A not-for-profit organization which offers free haircuts for Ottawa's homeless and low-income population is looking for more volunteers before taking to the streets again.
After launching the service in July of 2018, The Rolling Barber kicks off its second season of business on April 28.
Co-Founder and Director of Communications Francois Thibeault says he and Founder Anne Donovan were inspired by walking in the downtown core during their lunch breaks while they were working at the University of Ottawa.
"We saw people," said Thibeault, "and of course they had shelter and food, but we saw people at that time who were just wandering and waiting to do something else with their lives."
"Anne had this idea of offering free haircuts when she talked to her hairdresser about three years ago," he explained. "Last year in January she just decided to say, 'Hey, why not right now, in 2018, start this project?'"
After receiving support and the donation of a school bus from M.L. Bradley in Navan, their goal of a barber shop on wheels came to fruition.
"A big school bus that used to be bright yellow is now white, inside there are two barber chairs and people are just wandering around," said Thibeault. "We cut hair and trim beards in that funky environment. So far people really enjoy that."
He said that the environment is non-judgmental, and that they want people to feel welcomed.
"We listen to their stories, and so if people want to share their stories they can," explained Thibeault. "But if they're more shy and just want their hair cut, that's fine too. It's really something that's very, very interesting for our volunteers. For them to make a difference in someone's life."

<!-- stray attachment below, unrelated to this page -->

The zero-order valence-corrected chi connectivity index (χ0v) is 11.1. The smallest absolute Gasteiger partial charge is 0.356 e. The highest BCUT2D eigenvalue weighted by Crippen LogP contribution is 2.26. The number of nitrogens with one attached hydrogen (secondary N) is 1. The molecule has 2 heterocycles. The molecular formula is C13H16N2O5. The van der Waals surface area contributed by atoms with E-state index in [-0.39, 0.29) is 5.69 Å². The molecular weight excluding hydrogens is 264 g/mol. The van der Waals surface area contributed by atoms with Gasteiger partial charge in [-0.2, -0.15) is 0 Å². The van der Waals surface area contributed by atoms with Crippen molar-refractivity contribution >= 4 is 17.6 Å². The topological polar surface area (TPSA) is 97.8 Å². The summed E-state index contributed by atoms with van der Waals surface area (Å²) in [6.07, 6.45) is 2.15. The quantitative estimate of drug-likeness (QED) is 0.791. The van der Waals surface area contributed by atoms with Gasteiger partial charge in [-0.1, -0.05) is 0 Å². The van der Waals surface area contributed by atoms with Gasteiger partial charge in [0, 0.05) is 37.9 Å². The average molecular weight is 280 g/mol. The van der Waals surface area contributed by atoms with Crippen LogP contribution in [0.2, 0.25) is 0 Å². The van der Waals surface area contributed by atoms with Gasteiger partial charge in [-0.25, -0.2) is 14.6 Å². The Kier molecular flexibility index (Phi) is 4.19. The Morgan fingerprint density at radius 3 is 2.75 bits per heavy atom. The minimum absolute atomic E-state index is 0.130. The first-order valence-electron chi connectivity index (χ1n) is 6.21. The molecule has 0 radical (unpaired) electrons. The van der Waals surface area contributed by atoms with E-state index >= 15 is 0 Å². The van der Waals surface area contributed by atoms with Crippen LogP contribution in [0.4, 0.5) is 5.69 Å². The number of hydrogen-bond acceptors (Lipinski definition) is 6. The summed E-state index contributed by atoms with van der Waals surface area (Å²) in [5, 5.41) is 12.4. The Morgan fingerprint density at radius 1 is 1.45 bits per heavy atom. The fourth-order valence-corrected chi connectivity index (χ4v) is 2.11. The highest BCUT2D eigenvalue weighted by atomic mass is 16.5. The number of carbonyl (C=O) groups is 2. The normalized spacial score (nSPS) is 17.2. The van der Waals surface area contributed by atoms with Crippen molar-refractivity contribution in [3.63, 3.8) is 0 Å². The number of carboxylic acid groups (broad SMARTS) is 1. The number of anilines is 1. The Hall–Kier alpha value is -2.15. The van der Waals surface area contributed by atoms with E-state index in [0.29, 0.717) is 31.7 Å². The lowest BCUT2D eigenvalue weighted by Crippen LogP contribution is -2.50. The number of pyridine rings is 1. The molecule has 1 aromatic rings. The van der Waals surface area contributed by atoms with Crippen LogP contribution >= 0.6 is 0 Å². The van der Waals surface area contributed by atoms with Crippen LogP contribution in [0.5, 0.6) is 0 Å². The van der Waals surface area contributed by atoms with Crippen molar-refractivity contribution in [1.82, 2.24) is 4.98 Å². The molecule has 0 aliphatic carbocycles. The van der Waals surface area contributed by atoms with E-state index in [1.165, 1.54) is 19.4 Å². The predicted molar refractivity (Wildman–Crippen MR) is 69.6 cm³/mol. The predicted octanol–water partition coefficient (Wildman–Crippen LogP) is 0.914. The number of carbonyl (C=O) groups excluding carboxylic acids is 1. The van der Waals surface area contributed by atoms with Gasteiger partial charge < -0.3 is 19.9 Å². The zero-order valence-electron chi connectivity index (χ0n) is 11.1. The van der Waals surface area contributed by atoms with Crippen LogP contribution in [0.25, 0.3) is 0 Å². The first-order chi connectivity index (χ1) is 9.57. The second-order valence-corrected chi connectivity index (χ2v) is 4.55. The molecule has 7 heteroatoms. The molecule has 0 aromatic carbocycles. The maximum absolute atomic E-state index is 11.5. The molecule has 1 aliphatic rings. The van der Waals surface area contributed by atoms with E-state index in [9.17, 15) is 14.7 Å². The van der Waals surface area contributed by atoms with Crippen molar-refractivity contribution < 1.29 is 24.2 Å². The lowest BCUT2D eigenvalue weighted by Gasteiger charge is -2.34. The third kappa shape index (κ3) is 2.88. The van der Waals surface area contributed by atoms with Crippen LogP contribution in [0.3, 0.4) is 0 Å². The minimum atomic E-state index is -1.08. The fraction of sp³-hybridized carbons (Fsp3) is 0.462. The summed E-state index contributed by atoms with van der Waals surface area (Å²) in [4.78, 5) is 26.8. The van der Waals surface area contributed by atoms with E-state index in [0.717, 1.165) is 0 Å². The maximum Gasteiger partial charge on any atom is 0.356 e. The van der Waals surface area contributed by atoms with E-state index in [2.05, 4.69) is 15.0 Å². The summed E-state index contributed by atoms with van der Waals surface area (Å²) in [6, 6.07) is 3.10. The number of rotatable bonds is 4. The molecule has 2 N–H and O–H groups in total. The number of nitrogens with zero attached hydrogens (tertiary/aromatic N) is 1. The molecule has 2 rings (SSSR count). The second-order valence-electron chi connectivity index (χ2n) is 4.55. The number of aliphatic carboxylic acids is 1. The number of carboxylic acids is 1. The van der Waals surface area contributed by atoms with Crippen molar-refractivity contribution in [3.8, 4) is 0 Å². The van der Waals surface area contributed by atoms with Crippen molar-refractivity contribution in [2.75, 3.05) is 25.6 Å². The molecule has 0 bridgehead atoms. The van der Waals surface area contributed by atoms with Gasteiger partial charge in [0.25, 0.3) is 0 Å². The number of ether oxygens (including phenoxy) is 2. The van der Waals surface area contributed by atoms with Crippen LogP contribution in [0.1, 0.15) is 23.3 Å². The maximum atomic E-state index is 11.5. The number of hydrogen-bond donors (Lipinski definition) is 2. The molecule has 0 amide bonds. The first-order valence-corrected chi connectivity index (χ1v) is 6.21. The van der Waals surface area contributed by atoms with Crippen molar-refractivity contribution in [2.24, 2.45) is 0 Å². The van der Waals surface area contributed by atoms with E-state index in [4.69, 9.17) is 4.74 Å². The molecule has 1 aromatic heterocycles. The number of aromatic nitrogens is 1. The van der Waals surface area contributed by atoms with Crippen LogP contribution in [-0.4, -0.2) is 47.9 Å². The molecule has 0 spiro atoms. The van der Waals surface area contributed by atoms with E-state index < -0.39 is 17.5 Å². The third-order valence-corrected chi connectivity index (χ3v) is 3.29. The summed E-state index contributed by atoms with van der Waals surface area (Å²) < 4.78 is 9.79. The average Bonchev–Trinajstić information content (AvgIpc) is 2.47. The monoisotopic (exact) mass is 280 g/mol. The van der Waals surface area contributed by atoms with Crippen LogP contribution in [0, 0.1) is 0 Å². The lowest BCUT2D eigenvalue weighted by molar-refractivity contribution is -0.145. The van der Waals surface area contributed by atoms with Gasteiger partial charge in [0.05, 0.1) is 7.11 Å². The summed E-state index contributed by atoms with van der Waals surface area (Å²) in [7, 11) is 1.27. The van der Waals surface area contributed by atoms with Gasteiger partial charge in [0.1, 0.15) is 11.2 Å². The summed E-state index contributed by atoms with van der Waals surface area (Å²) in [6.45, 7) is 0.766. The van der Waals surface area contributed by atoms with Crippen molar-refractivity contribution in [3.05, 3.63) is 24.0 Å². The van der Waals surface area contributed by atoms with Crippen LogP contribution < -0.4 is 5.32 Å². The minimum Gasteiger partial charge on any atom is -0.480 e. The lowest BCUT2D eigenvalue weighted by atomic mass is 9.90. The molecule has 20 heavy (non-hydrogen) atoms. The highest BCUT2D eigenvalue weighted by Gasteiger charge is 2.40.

With their operations starting this month and running until mid-November, Thibeault said he hopes The Rolling Barber will serve more people than they did last year. At 300 people served last year, he says aiming for 450 is an attainable goal.
"We aim, also, to provide our services three weekends per month so it will be more sustainable in terms of our volunteers," said Thibeault. "Offering services every weekend is very difficult to get more volunteers involved because they only have two days off, so it's very difficult to find volunteers when it's constant every weekend."
Sustainability is the name of the game for not-for-profit organizations, and Thibeault added their main concern is attracting more hairdresser and barber volunteers.
"Currently we have a team of about 20 hairdressers and barbers," said Thibeault. "To be sustainable we would ideally need 10 more, or something like that. Ottawa has a big population of barbers and hairdressers so it's just a matter of reaching out to them. That's what we're trying to do right now."
The Rolling Barber is attempting to create partnerships with various hairdressing schools to help reach this goal, potentially allowing student hairdressers to be allowed to volunteer as part of their two-year training.
"It's a new venture for us as we try to create partnerships with hairdressing schools," he said, "so it's something we are exploring at this point and we'll see in the next few weeks, few months, if it's something that will be fruitful for us."
Through partnerships and agreements, The Rolling Barber has stops at four main locations. The Ottawa Mission, Somerset West Community Health Centre, Daybreak and Cornerstone Housing for Women are the regular stops for the service, but they also have some one-time events in others.
Locations and dates for all stops are available three weeks in advance on The Rolling Barber website.